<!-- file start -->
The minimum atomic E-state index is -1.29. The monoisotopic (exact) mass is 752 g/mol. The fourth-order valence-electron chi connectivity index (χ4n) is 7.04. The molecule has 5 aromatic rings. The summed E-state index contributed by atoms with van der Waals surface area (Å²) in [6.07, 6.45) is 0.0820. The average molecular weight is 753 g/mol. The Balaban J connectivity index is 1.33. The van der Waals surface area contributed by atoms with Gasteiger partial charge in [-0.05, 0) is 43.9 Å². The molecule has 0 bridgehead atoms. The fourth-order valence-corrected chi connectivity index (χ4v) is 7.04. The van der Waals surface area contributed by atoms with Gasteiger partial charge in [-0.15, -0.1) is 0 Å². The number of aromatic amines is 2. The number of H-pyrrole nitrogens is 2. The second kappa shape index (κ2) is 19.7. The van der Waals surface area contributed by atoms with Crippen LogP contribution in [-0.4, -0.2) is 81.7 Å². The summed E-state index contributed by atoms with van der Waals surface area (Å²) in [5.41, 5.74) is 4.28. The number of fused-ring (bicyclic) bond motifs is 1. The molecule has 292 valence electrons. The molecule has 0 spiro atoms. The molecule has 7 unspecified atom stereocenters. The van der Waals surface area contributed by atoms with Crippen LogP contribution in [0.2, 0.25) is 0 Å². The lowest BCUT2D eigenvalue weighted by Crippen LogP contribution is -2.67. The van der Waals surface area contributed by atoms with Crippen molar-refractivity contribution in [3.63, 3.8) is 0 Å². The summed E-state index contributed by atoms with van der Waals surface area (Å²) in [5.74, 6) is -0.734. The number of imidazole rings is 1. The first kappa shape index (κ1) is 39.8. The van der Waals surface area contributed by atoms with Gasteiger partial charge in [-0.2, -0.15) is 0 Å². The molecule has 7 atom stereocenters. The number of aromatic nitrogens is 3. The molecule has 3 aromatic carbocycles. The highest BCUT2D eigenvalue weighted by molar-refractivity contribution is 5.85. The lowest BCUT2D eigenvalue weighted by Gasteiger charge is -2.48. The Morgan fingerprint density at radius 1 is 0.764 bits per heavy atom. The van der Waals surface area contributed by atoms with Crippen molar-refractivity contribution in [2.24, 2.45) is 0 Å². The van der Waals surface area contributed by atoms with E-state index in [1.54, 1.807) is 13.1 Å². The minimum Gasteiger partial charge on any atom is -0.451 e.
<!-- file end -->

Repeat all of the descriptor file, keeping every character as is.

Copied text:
The minimum atomic E-state index is -1.29. The monoisotopic (exact) mass is 752 g/mol. The fourth-order valence-electron chi connectivity index (χ4n) is 7.04. The molecule has 5 aromatic rings. The summed E-state index contributed by atoms with van der Waals surface area (Å²) in [6.07, 6.45) is 0.0820. The average molecular weight is 753 g/mol. The Balaban J connectivity index is 1.33. The van der Waals surface area contributed by atoms with Gasteiger partial charge in [-0.05, 0) is 43.9 Å². The molecule has 0 bridgehead atoms. The fourth-order valence-corrected chi connectivity index (χ4v) is 7.04. The van der Waals surface area contributed by atoms with Gasteiger partial charge in [-0.15, -0.1) is 0 Å². The number of aromatic amines is 2. The number of H-pyrrole nitrogens is 2. The second kappa shape index (κ2) is 19.7. The van der Waals surface area contributed by atoms with Crippen LogP contribution in [-0.4, -0.2) is 81.7 Å². The summed E-state index contributed by atoms with van der Waals surface area (Å²) in [5.41, 5.74) is 4.28. The number of fused-ring (bicyclic) bond motifs is 1. The molecule has 292 valence electrons. The molecule has 0 spiro atoms. The molecule has 7 unspecified atom stereocenters. The van der Waals surface area contributed by atoms with Crippen LogP contribution in [0.2, 0.25) is 0 Å². The lowest BCUT2D eigenvalue weighted by Crippen LogP contribution is -2.67. The van der Waals surface area contributed by atoms with Crippen molar-refractivity contribution in [3.63, 3.8) is 0 Å². The summed E-state index contributed by atoms with van der Waals surface area (Å²) in [5.74, 6) is -0.734. The number of imidazole rings is 1. The first kappa shape index (κ1) is 39.8. The van der Waals surface area contributed by atoms with Gasteiger partial charge in [-0.2, -0.15) is 0 Å². The molecule has 7 atom stereocenters. The number of aromatic nitrogens is 3. The molecule has 3 aromatic carbocycles. The highest BCUT2D eigenvalue weighted by molar-refractivity contribution is 5.85. The lowest BCUT2D eigenvalue weighted by Gasteiger charge is -2.48. The Morgan fingerprint density at radius 1 is 0.764 bits per heavy atom. The van der Waals surface area contributed by atoms with Crippen molar-refractivity contribution in [2.24, 2.45) is 0 Å². The van der Waals surface area contributed by atoms with E-state index in [1.54, 1.807) is 13.1 Å². The minimum Gasteiger partial charge on any atom is -0.451 e.